Female Contraception

Nowadays there is a wide range of contraceptive methods available to women, and new forms of contraception are becoming available on a regular basis. Here is a brief summary of some of the more common methods currently available. This may help you decide on which form of contraception would suit you best. It should be noted that none of these protect you from the risk of sexually transmitted infections. Condoms should always be used in conjunction with the following methods.

Combined Pill

This is one of the best known forms of contraception. It consists of 2 hormones - oestrogen and progesterone – which are taken in the form of one pill orally every day for three weeks, followed by a one week “pill-free” interval. It is a very effective form of contraception if taken correctly. The pill should ideally be taken at the same time of the day. However you have up to 12 hours to remember to take it if you have forgotten. It works by stopping ovulation from occurring. It has few side effects and most young women can safely use it. It is not recommended in women over the age of 35 who are smokers or overweight.

 

Mini Pill

This is an oral form of contraception which contains only progesterone. This is a slightly less effective form of contraception but is ideally suited for women who cannot take the combined pill for instance breast feeding mums, women who smoke over 35, or overweight women. It works by thickening cervical mucus and therefore making a more hostile environment for sperm to survive. It must be taken daily and it can be associated with breakthrough bleeding. Unlike the combined pill, you must take it within the same three hour period every day to ensure maximum contraceptive effect.

 

Patch

This is similar to the combined pill in its hormone content, but it is used as a once weekly patch. This relatively new product has the advantage of not having to remember daily pills. Its effectiveness as a contraceptive is that of the combined pill. Its few side effects include a skin reaction to the patch adhesive in a very small number of patients. The product available in Ireland is called Evra.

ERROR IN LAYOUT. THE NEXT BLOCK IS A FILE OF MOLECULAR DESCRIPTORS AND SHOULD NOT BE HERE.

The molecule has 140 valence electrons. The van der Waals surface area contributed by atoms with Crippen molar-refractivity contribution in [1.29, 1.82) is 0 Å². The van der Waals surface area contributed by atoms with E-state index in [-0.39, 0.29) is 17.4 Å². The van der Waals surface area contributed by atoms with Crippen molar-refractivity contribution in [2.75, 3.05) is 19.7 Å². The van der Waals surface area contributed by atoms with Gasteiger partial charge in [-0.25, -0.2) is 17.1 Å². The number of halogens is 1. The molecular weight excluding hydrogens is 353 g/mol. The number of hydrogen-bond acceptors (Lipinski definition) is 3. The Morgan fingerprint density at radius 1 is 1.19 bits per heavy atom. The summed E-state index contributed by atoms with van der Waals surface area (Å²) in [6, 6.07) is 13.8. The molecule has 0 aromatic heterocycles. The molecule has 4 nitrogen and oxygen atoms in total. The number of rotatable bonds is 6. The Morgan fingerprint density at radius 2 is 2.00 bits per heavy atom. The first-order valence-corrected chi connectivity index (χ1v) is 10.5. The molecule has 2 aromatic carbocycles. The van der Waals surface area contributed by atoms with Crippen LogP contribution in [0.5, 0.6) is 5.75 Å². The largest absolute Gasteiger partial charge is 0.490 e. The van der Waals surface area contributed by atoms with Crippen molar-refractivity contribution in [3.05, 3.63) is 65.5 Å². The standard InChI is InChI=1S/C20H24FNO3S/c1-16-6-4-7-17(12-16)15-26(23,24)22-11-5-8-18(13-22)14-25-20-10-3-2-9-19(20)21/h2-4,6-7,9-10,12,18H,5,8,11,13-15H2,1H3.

Vaginal Ring

This is also a more recent development. The vaginal ring releases hormones similar to the pill and patch forms, is easy to insert by the patient, and is removed after 3 weeks. Following a bleed a new ring is inserted. Its effectiveness as a contraceptive is that of the combined pill. The product available in Ireland is called Nuvaring.

 

Coil

The most popular coil is the Mirena. This is inserted into the womb and remains effective for 5 years. Insertion is usually uncomplicated and relatively painless in women who have had children. It releases progesterone and as a result periods become very light. It is a very effective form of contraception, and fertility returns to normal immediately following removal. Women can experience some irregular bleeding for up to three months after insertion.

 

Diaphragm

This is a small, plastic dome – shaped device which is easily inserted into the vagina prior to intercourse. It must remain in the vagina for 6 hours after intercourse. It should always be used in conjunction with a spermicidal. Its effectiveness is less than that of the hormonal forms of contraception. The advantages of a diaphragm is that it is a barrier form which does not involve hormones, and it may be suitable for women who are having less frequent sexual intercourse and only want to use contraception occasionally.

 

Injectable Contraceptive

High dose progesterone can be given as a three – monthly injection (Depo Provera). This is a very effective form of contraception. It is suitable for most women and is ideal if remembering to take pills is proving difficult. Benefits include lightening or disappearance of periods. Disadvantages include a slight weight gain, and some irregular bleeding initially.

 

Emergency Oral Contraception

This consists of a single dose of progesterone taken within 72 hours of unprotected intercourse. There are very few side effects associated with it. You will get your period as usual when you would expect it. A pregnancy test should be performed if your period does not occur.

 

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We are delighted to announce that Dr Suzanne Kelleher consultant paediatrician has recently started at the Womens Health Clinic.

  

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Dun Laoghaire,
Co. Dublin, Ireland.
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